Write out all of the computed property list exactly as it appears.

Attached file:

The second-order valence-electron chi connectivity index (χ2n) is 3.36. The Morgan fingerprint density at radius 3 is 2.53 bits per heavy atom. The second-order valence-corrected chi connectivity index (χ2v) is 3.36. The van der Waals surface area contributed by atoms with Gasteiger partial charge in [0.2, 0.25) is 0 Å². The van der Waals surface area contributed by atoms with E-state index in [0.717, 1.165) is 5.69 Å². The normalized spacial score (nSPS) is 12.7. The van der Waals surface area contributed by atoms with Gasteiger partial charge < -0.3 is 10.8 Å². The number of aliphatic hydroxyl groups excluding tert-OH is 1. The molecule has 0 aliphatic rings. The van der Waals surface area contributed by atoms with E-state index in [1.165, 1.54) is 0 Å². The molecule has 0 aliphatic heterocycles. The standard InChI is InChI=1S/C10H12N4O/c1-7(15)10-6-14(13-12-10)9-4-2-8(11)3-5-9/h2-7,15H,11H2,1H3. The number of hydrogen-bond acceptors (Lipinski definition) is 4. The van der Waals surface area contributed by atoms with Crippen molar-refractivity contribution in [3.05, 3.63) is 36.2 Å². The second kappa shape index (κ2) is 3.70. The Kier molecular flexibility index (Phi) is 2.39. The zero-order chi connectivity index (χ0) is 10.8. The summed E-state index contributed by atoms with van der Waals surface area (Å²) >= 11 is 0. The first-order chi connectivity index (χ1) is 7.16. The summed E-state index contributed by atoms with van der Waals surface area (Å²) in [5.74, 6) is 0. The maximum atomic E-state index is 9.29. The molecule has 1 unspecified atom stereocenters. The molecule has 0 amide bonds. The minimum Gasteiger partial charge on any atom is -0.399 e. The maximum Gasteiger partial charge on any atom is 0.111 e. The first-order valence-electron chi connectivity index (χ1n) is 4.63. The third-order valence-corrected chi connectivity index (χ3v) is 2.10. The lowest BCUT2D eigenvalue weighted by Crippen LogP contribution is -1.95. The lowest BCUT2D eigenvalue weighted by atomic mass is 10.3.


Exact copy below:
The second-order valence-electron chi connectivity index (χ2n) is 3.36. The Morgan fingerprint density at radius 3 is 2.53 bits per heavy atom. The second-order valence-corrected chi connectivity index (χ2v) is 3.36. The van der Waals surface area contributed by atoms with Gasteiger partial charge in [0.2, 0.25) is 0 Å². The van der Waals surface area contributed by atoms with E-state index in [0.717, 1.165) is 5.69 Å². The normalized spacial score (nSPS) is 12.7. The van der Waals surface area contributed by atoms with Gasteiger partial charge < -0.3 is 10.8 Å². The number of aliphatic hydroxyl groups excluding tert-OH is 1. The molecule has 0 aliphatic rings. The van der Waals surface area contributed by atoms with E-state index in [1.165, 1.54) is 0 Å². The molecule has 0 aliphatic heterocycles. The standard InChI is InChI=1S/C10H12N4O/c1-7(15)10-6-14(13-12-10)9-4-2-8(11)3-5-9/h2-7,15H,11H2,1H3. The number of hydrogen-bond acceptors (Lipinski definition) is 4. The van der Waals surface area contributed by atoms with Crippen molar-refractivity contribution in [3.05, 3.63) is 36.2 Å². The second kappa shape index (κ2) is 3.70. The Kier molecular flexibility index (Phi) is 2.39. The zero-order chi connectivity index (χ0) is 10.8. The summed E-state index contributed by atoms with van der Waals surface area (Å²) >= 11 is 0. The first-order chi connectivity index (χ1) is 7.16. The summed E-state index contributed by atoms with van der Waals surface area (Å²) in [5.74, 6) is 0. The maximum atomic E-state index is 9.29. The molecule has 1 unspecified atom stereocenters. The molecule has 0 amide bonds. The minimum Gasteiger partial charge on any atom is -0.399 e. The maximum Gasteiger partial charge on any atom is 0.111 e. The first-order valence-electron chi connectivity index (χ1n) is 4.63. The third-order valence-corrected chi connectivity index (χ3v) is 2.10. The lowest BCUT2D eigenvalue weighted by Crippen LogP contribution is -1.95. The lowest BCUT2D eigenvalue weighted by atomic mass is 10.3.